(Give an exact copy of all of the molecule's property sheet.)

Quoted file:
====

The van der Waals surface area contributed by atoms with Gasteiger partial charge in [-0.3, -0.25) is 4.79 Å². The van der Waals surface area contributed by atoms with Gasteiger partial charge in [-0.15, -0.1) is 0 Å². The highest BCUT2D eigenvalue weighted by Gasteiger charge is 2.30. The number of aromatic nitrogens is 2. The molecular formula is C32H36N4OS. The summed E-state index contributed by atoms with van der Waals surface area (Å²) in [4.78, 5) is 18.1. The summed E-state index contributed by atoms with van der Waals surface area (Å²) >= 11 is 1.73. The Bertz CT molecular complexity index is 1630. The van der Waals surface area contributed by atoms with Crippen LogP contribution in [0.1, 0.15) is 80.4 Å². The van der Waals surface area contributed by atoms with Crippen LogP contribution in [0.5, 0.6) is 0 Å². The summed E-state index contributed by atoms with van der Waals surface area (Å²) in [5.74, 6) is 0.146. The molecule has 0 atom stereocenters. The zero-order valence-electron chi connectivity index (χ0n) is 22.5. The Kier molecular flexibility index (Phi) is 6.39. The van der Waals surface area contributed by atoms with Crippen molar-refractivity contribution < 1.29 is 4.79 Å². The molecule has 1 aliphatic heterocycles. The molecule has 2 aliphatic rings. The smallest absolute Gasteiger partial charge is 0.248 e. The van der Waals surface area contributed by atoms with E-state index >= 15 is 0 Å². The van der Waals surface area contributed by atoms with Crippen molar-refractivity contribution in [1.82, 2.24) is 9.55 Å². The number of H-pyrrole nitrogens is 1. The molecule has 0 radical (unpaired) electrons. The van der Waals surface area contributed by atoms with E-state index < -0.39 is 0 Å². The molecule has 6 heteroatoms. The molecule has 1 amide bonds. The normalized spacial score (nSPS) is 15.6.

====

The van der Waals surface area contributed by atoms with Gasteiger partial charge in [-0.3, -0.25) is 4.79 Å². The van der Waals surface area contributed by atoms with Gasteiger partial charge in [-0.15, -0.1) is 0 Å². The highest BCUT2D eigenvalue weighted by Gasteiger charge is 2.30. The number of aromatic nitrogens is 2. The molecular formula is C32H36N4OS. The summed E-state index contributed by atoms with van der Waals surface area (Å²) in [4.78, 5) is 18.1. The summed E-state index contributed by atoms with van der Waals surface area (Å²) >= 11 is 1.73. The Bertz CT molecular complexity index is 1630. The van der Waals surface area contributed by atoms with Crippen LogP contribution in [0.1, 0.15) is 80.4 Å². The van der Waals surface area contributed by atoms with Crippen LogP contribution in [0.5, 0.6) is 0 Å². The summed E-state index contributed by atoms with van der Waals surface area (Å²) in [5.74, 6) is 0.146. The molecule has 0 atom stereocenters. The zero-order valence-electron chi connectivity index (χ0n) is 22.5. The Kier molecular flexibility index (Phi) is 6.39. The van der Waals surface area contributed by atoms with Crippen molar-refractivity contribution < 1.29 is 4.79 Å². The molecule has 1 aliphatic heterocycles. The molecule has 2 aliphatic rings. The smallest absolute Gasteiger partial charge is 0.248 e. The van der Waals surface area contributed by atoms with E-state index >= 15 is 0 Å². The van der Waals surface area contributed by atoms with Crippen molar-refractivity contribution in [1.82, 2.24) is 9.55 Å². The number of H-pyrrole nitrogens is 1. The molecule has 0 radical (unpaired) electrons. The van der Waals surface area contributed by atoms with E-state index < -0.39 is 0 Å². The molecule has 6 heteroatoms. The molecule has 1 amide bonds. The normalized spacial score (nSPS) is 15.6.